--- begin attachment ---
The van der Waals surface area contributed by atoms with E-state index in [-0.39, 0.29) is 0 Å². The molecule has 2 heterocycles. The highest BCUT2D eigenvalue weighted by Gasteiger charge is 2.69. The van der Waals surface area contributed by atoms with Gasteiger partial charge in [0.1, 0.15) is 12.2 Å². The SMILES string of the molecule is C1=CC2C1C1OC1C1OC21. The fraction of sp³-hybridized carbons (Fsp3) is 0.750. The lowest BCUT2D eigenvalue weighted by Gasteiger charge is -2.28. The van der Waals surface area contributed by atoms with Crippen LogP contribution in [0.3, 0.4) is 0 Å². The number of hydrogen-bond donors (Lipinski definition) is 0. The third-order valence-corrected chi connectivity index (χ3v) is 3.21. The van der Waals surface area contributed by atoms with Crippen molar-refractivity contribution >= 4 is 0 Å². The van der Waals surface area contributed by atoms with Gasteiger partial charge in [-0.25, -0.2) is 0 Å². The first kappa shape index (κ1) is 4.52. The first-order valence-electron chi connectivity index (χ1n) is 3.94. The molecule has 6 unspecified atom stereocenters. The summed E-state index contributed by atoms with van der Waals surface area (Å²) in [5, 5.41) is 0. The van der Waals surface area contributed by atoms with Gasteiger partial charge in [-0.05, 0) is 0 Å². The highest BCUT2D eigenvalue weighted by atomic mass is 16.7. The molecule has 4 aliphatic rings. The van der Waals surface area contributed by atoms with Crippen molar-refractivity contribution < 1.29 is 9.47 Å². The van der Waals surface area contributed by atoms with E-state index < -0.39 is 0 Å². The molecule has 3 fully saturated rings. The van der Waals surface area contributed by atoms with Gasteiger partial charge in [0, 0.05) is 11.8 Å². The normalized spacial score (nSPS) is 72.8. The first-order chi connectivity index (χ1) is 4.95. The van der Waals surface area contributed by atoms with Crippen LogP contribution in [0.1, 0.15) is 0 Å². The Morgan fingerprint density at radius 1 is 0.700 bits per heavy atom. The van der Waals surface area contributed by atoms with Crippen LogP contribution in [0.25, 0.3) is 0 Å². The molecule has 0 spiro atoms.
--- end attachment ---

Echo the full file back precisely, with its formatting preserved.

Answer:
The van der Waals surface area contributed by atoms with E-state index in [-0.39, 0.29) is 0 Å². The molecule has 2 heterocycles. The highest BCUT2D eigenvalue weighted by Gasteiger charge is 2.69. The van der Waals surface area contributed by atoms with Gasteiger partial charge in [0.1, 0.15) is 12.2 Å². The SMILES string of the molecule is C1=CC2C1C1OC1C1OC21. The fraction of sp³-hybridized carbons (Fsp3) is 0.750. The lowest BCUT2D eigenvalue weighted by Gasteiger charge is -2.28. The van der Waals surface area contributed by atoms with Crippen LogP contribution in [0.3, 0.4) is 0 Å². The number of hydrogen-bond donors (Lipinski definition) is 0. The third-order valence-corrected chi connectivity index (χ3v) is 3.21. The van der Waals surface area contributed by atoms with Crippen molar-refractivity contribution >= 4 is 0 Å². The van der Waals surface area contributed by atoms with Gasteiger partial charge in [-0.25, -0.2) is 0 Å². The first kappa shape index (κ1) is 4.52. The first-order valence-electron chi connectivity index (χ1n) is 3.94. The molecule has 6 unspecified atom stereocenters. The summed E-state index contributed by atoms with van der Waals surface area (Å²) in [5, 5.41) is 0. The van der Waals surface area contributed by atoms with Gasteiger partial charge in [-0.05, 0) is 0 Å². The highest BCUT2D eigenvalue weighted by atomic mass is 16.7. The molecule has 4 aliphatic rings. The van der Waals surface area contributed by atoms with Crippen molar-refractivity contribution < 1.29 is 9.47 Å². The van der Waals surface area contributed by atoms with E-state index < -0.39 is 0 Å². The molecule has 3 fully saturated rings. The van der Waals surface area contributed by atoms with Gasteiger partial charge in [0, 0.05) is 11.8 Å². The normalized spacial score (nSPS) is 72.8. The first-order chi connectivity index (χ1) is 4.95. The van der Waals surface area contributed by atoms with Crippen LogP contribution in [0.1, 0.15) is 0 Å². The Morgan fingerprint density at radius 1 is 0.700 bits per heavy atom. The van der Waals surface area contributed by atoms with Crippen LogP contribution in [0.25, 0.3) is 0 Å². The molecule has 0 spiro atoms.